Sometimes pension specialists need reminding of what matters to non specialists-what we call (with some embarrassment) “real people”. That’s what Steve Webb did on Thursday, speaking to around 250 PMI members assembled virtually and in person in the City.
This blog is about what Webb said , with some comments of my own at the end.
The three key insights of Webb’s keynote were
- Its pensions that matter most, especially the state pension
- The pension taxation system is irrelevant to most people
- Employers aren’t paying enough on our behalves to make workplace pensions matter in the real world.
1. In the real world – it’s the state pension that matters
It is a salutary lesson for those of us who consider pensions in terms of savings rates, engagement and investment pathways that the impact of personal pensions on our retirement income is no more than the little pink wedge (for men ) and the little pink slither (for women).
The pensions we enjoy from our work, amount to little more than a quarter of our retirement income which is still dominated by the state pension.
Of the orange wedge (workplace pensions) , ONS 2020 data tells us that of 20.2m employees in pensions , approximately 7.4m people have DB pension rights, these are overwhelmingly public sector. The largest private sector pension (USS) is providing pensions to University lecturers, many of the large private sector pensions (typically anything with British in its name), originated from the public sector.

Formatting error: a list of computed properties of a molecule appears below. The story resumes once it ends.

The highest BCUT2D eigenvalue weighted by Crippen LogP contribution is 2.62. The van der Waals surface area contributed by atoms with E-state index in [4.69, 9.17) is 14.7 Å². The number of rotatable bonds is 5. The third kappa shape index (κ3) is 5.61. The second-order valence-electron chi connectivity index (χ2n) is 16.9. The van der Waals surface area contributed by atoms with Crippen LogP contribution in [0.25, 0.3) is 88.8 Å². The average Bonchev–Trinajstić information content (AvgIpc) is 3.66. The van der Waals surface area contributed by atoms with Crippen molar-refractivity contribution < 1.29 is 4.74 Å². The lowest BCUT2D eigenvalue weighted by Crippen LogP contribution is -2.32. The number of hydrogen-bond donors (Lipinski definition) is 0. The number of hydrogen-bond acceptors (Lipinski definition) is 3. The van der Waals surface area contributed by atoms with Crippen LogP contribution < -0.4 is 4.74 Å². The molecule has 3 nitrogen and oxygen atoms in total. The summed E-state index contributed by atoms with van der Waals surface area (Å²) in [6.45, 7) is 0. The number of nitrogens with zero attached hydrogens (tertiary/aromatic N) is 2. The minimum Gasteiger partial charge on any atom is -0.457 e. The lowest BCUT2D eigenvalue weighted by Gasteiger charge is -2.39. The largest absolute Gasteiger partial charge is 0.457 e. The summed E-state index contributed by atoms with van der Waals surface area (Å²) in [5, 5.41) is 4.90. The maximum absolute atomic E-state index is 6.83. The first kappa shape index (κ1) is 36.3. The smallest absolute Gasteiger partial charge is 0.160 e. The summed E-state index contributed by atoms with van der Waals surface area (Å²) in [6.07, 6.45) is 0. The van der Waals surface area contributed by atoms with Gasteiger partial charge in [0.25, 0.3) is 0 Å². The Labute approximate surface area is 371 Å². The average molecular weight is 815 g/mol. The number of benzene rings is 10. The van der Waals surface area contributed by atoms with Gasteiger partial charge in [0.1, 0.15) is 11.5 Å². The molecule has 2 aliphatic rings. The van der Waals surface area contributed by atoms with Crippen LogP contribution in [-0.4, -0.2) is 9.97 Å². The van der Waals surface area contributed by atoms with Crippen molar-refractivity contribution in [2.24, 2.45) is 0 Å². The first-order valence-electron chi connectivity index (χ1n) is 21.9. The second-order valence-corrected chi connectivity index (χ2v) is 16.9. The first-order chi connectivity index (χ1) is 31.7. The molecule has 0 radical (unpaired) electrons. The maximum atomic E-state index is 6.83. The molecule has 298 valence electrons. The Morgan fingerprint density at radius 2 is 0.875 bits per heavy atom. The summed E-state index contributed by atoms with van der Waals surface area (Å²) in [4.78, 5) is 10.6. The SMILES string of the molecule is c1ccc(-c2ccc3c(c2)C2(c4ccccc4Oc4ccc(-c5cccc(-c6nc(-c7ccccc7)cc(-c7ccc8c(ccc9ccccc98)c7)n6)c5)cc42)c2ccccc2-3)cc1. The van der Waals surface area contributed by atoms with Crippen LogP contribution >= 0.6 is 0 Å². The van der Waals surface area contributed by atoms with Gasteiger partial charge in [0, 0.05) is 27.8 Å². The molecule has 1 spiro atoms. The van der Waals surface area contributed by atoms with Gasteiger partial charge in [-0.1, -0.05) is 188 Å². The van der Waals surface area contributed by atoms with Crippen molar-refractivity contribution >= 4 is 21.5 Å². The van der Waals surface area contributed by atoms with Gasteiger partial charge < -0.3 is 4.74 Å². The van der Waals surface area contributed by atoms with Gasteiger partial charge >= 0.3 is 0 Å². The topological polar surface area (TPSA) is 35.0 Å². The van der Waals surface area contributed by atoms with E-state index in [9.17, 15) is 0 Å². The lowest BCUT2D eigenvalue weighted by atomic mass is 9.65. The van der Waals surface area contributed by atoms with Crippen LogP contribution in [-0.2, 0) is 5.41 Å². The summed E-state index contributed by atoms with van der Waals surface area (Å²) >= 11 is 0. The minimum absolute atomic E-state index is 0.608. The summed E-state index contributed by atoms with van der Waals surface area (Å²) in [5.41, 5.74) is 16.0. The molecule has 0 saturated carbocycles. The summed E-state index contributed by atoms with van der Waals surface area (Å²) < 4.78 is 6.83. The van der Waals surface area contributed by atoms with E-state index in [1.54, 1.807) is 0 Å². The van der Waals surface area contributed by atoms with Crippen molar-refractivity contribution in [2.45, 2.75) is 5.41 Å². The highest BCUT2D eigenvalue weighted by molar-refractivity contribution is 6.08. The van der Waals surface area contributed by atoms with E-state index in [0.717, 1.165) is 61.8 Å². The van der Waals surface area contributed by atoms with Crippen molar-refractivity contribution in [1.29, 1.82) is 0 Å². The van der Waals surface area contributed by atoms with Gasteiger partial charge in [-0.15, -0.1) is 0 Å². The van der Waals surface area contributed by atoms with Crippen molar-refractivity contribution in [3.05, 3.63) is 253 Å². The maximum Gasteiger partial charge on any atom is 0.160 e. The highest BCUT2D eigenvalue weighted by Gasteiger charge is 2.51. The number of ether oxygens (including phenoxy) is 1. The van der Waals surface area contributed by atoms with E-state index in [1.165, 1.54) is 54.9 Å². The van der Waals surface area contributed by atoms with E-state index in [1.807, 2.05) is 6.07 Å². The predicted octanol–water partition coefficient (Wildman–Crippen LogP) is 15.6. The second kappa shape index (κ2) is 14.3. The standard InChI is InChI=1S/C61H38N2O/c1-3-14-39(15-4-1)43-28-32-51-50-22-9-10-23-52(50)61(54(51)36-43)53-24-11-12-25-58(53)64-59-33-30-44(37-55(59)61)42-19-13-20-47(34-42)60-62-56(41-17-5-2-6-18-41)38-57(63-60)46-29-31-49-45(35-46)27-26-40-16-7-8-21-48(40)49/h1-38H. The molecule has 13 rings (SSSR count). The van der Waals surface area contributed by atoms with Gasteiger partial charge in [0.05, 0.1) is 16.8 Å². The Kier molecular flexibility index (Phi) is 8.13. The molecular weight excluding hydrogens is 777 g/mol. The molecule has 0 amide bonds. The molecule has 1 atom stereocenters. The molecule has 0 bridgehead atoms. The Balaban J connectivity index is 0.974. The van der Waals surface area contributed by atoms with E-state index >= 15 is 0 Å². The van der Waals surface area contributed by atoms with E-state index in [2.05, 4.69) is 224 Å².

Master trust DC pensions, the principal beneficiary of auto-enrolment hardly move the dial (yet).
2. In the real world – tax relief limits are largely irrelevant
- According to HMRC, “95% of savers approaching retirement are currently unaffected” by the LTA
- As for Annual Allowance charges, in 2018/19:
- only 13,660 charges were reported via ‘accounting for tax’ returns by schemes
- only 34,220 people reported contributions over AA via self-assessment
In that year there were 31,600,000 taxpayers!
- Most people don’t earn £40k per year, still less put that much in a pension!
In Steve Webb’s analysis, one limit which does matter to ordinary people is MPAA which needs reform
3. In the real world most people aren’t paid for a proper pension
Steve Webb’s real world exposé showed that most people pay minimum AE contributions, which are even lower than we think
While 7.4m of us are in DB, of the remaining 12.8m in DC out of which only 3.5m pay more than 5% of total earnings. A staggering 9.3m of savers pay under 5% of whom 1.7m are overpaying their pensions by 25% due to the net pay anomaly.
The latest occupational pension schemes survey (2018) suggests average contribution rates in private sector DC of less than 2.7% by members and less than 2.4% by employers
These alarming statistics are based on recasting the auto-enrolment minima as a percentage of total earnings rather than AE band earnings.
What needs to be done (the Webb blueprint)
Steve Webb , (like John Hutton a generation before) , is capable of seeing the big picture without lapsing into high fallutin’ macro-economic jargon. Like Paul Johnson, he makes policy initiatives look sensible and achievable.